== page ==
By Emma Kent
Dustin Shields is the face of One Feller Farms, a small business Shields has made growing microgreens at his home in Amory.
Microgreens are young vegetable greens that are harvested early. Shields grows microgreens from purple cabbage, red vein sorrel, arugula, sunflowers, kale and a range of other plants.
“I just started this as kind of a side deal and it’s really taken off,” Shields, who has a degree in agronomy from Mississippi State with an emphasis in plant and soil science, said. “Nobody else does them.”
For now, Shields is operating out of his garage, where he has to keep tabs on the temperature and humidity closely. Shields is in the process of building a greenhouse on his 4-acre farm where he will grow the greens once it’s completed.
“Whenever I get that greenhouse I’ll be able to supply up to 4-5 counties – it’ll be huge,” Shields said.
Shields also grows lettuce, and plans to do that on a larger scale and year-round in the new greenhouse as well.
As the farm-to-table movement picks up across North Mississippi, Shields hopes to garner even more interest in his microgreens. Shields has seen success with the handful of regional restaurants embracing that movement and opting to use locally-grown ingredients.
“I think that’s helped a lot,” Shields said.
So far, Shields delivers his microgreens to about seven restaurants in Tupelo and some in Starkville including Harveys, The Veranda, Park Heights and Forklift, to name a few.
The microgreens are also available at Food Giant in Amory and Todd’s Big Star grocery store in Tupelo. This summer, Shields will sell some of his greens at the Tupelo Farmer’s Market.
On any given day, Shields has 20-24 trays of microgreens growing at a time.
Growing microgreens is a quick process, with most varieties taking only six days to grow from start to finish. The seeds are started in a tray with soil, and once they begin to germinate Shields moves them to sit under lamps where they finish the growing process.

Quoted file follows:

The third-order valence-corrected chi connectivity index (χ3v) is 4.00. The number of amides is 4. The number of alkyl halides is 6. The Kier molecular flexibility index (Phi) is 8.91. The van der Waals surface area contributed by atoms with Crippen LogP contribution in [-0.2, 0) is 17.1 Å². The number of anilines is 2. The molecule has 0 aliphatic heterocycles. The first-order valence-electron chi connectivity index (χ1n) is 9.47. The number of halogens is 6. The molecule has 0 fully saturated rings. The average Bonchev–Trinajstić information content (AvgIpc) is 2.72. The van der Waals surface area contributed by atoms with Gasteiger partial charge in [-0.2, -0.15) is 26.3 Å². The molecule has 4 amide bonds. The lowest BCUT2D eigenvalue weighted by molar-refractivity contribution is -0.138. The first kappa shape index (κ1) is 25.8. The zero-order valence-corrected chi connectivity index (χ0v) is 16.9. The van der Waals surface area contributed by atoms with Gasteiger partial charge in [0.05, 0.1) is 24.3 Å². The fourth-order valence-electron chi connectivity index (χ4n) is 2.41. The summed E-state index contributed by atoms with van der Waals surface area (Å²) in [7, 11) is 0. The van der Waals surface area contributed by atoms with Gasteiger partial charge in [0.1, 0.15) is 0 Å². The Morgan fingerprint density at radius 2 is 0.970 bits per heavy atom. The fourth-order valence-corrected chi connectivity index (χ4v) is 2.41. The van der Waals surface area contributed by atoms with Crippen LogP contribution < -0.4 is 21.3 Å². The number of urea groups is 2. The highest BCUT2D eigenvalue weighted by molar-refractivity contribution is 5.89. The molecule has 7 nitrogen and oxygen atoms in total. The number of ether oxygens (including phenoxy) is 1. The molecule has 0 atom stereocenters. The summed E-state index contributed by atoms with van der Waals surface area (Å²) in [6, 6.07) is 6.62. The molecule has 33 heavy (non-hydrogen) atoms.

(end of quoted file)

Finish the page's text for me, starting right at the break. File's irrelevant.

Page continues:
“They’re just harvested really early, and they’re more nutrient-and-antioxidant-rich at that stage,” Shields said.
Shields makes salads with the sunflower and pea shoots. He likes to use the other types of microgreens on sandwiches and in omelettes.
“They’re crunchier than lettuce and they store longer in the refrigerator,” Shields said. “And they’re good on anything.”
All about microgreens
What are microgreens?
Exactly what they sound like – mini vegetable greens. Microgreens are young vegetable greens, harvested after sprouting as shoots.
How do you eat microgreens?
Microgreens are so versatile. They can be added to salads and sandwiches in place of other types of greens or paired with meat as a complementary garnish. They can be added to omelettes, smoothies or anything else you might add greens to.
Do they have unique flavors?
While some types of microgreens taste similar, many of them do have distinct flavors. Microgreens grown from sunflower seeds, for example, have a nutty flavor, while arugula microgreens have a bitter flavor. Some, like wasabi greens, really pack a punch.